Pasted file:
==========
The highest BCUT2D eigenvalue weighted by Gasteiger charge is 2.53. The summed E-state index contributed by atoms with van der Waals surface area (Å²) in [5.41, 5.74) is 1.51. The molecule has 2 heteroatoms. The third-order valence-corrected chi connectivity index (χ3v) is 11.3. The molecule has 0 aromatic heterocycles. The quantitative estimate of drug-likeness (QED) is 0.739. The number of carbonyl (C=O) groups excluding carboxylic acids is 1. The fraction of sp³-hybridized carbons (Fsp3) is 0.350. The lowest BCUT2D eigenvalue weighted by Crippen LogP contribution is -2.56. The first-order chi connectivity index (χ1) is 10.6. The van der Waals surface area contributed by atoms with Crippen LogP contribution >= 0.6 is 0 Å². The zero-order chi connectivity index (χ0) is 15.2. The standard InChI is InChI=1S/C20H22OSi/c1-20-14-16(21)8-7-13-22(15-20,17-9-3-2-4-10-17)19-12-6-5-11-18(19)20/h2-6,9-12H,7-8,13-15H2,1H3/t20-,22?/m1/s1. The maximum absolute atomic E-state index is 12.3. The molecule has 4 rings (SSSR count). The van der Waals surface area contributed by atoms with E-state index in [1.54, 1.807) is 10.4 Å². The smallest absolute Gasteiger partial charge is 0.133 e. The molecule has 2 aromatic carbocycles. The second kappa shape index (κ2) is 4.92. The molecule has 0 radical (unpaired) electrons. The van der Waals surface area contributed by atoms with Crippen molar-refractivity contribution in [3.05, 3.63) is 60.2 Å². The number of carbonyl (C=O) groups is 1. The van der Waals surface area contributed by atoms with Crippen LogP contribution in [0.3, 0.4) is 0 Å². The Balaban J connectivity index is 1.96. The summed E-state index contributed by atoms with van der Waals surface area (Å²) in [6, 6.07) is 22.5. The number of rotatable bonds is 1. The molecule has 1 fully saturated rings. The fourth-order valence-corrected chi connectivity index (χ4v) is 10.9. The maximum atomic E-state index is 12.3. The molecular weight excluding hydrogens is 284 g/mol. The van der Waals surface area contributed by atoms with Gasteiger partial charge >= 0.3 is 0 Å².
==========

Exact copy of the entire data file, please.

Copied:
The highest BCUT2D eigenvalue weighted by Gasteiger charge is 2.53. The summed E-state index contributed by atoms with van der Waals surface area (Å²) in [5.41, 5.74) is 1.51. The molecule has 2 heteroatoms. The third-order valence-corrected chi connectivity index (χ3v) is 11.3. The molecule has 0 aromatic heterocycles. The quantitative estimate of drug-likeness (QED) is 0.739. The number of carbonyl (C=O) groups excluding carboxylic acids is 1. The fraction of sp³-hybridized carbons (Fsp3) is 0.350. The lowest BCUT2D eigenvalue weighted by Crippen LogP contribution is -2.56. The first-order chi connectivity index (χ1) is 10.6. The van der Waals surface area contributed by atoms with Crippen LogP contribution >= 0.6 is 0 Å². The zero-order chi connectivity index (χ0) is 15.2. The standard InChI is InChI=1S/C20H22OSi/c1-20-14-16(21)8-7-13-22(15-20,17-9-3-2-4-10-17)19-12-6-5-11-18(19)20/h2-6,9-12H,7-8,13-15H2,1H3/t20-,22?/m1/s1. The maximum absolute atomic E-state index is 12.3. The molecule has 4 rings (SSSR count). The van der Waals surface area contributed by atoms with E-state index in [1.54, 1.807) is 10.4 Å². The smallest absolute Gasteiger partial charge is 0.133 e. The molecule has 2 aromatic carbocycles. The second kappa shape index (κ2) is 4.92. The molecule has 0 radical (unpaired) electrons. The van der Waals surface area contributed by atoms with Crippen molar-refractivity contribution in [3.05, 3.63) is 60.2 Å². The number of carbonyl (C=O) groups is 1. The van der Waals surface area contributed by atoms with Crippen LogP contribution in [0.3, 0.4) is 0 Å². The Balaban J connectivity index is 1.96. The summed E-state index contributed by atoms with van der Waals surface area (Å²) in [6, 6.07) is 22.5. The number of rotatable bonds is 1. The molecule has 1 fully saturated rings. The fourth-order valence-corrected chi connectivity index (χ4v) is 10.9. The maximum atomic E-state index is 12.3. The molecular weight excluding hydrogens is 284 g/mol. The van der Waals surface area contributed by atoms with Gasteiger partial charge >= 0.3 is 0 Å².